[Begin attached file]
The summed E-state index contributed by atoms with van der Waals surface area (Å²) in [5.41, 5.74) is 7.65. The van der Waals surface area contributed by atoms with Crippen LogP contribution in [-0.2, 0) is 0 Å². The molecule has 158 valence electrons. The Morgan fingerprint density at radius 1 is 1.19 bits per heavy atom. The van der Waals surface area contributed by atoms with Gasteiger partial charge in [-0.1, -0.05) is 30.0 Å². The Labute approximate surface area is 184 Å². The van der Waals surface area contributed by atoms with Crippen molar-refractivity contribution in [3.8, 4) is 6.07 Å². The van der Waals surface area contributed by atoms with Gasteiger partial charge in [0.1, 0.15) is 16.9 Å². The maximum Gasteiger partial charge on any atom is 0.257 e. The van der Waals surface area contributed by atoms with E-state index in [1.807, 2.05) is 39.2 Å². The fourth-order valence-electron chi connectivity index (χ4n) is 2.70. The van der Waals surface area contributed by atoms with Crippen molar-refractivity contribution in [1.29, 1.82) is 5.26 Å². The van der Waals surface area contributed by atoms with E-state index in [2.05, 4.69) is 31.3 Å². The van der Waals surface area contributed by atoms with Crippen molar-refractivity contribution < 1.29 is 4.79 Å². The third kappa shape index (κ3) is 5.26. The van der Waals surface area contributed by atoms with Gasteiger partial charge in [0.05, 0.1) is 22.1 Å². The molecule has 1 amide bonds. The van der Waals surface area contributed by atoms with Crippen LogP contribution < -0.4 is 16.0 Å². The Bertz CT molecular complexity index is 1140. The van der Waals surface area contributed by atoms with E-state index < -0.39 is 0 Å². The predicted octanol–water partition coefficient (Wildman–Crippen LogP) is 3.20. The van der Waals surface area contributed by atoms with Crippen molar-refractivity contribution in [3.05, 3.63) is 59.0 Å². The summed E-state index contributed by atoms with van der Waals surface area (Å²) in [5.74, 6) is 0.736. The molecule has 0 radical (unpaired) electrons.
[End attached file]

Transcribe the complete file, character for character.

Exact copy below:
The summed E-state index contributed by atoms with van der Waals surface area (Å²) in [5.41, 5.74) is 7.65. The van der Waals surface area contributed by atoms with Crippen LogP contribution in [-0.2, 0) is 0 Å². The molecule has 158 valence electrons. The Morgan fingerprint density at radius 1 is 1.19 bits per heavy atom. The van der Waals surface area contributed by atoms with Gasteiger partial charge in [-0.1, -0.05) is 30.0 Å². The Labute approximate surface area is 184 Å². The van der Waals surface area contributed by atoms with Crippen molar-refractivity contribution in [3.8, 4) is 6.07 Å². The van der Waals surface area contributed by atoms with Gasteiger partial charge in [0.1, 0.15) is 16.9 Å². The maximum Gasteiger partial charge on any atom is 0.257 e. The van der Waals surface area contributed by atoms with E-state index in [1.807, 2.05) is 39.2 Å². The fourth-order valence-electron chi connectivity index (χ4n) is 2.70. The van der Waals surface area contributed by atoms with Crippen molar-refractivity contribution in [1.29, 1.82) is 5.26 Å². The van der Waals surface area contributed by atoms with E-state index in [2.05, 4.69) is 31.3 Å². The van der Waals surface area contributed by atoms with Crippen molar-refractivity contribution < 1.29 is 4.79 Å². The third kappa shape index (κ3) is 5.26. The van der Waals surface area contributed by atoms with Gasteiger partial charge in [0.05, 0.1) is 22.1 Å². The molecule has 1 amide bonds. The van der Waals surface area contributed by atoms with Crippen LogP contribution < -0.4 is 16.0 Å². The Bertz CT molecular complexity index is 1140. The van der Waals surface area contributed by atoms with E-state index < -0.39 is 0 Å². The predicted octanol–water partition coefficient (Wildman–Crippen LogP) is 3.20. The van der Waals surface area contributed by atoms with Crippen molar-refractivity contribution in [3.05, 3.63) is 59.0 Å². The summed E-state index contributed by atoms with van der Waals surface area (Å²) in [5.74, 6) is 0.736. The molecule has 0 radical (unpaired) electrons.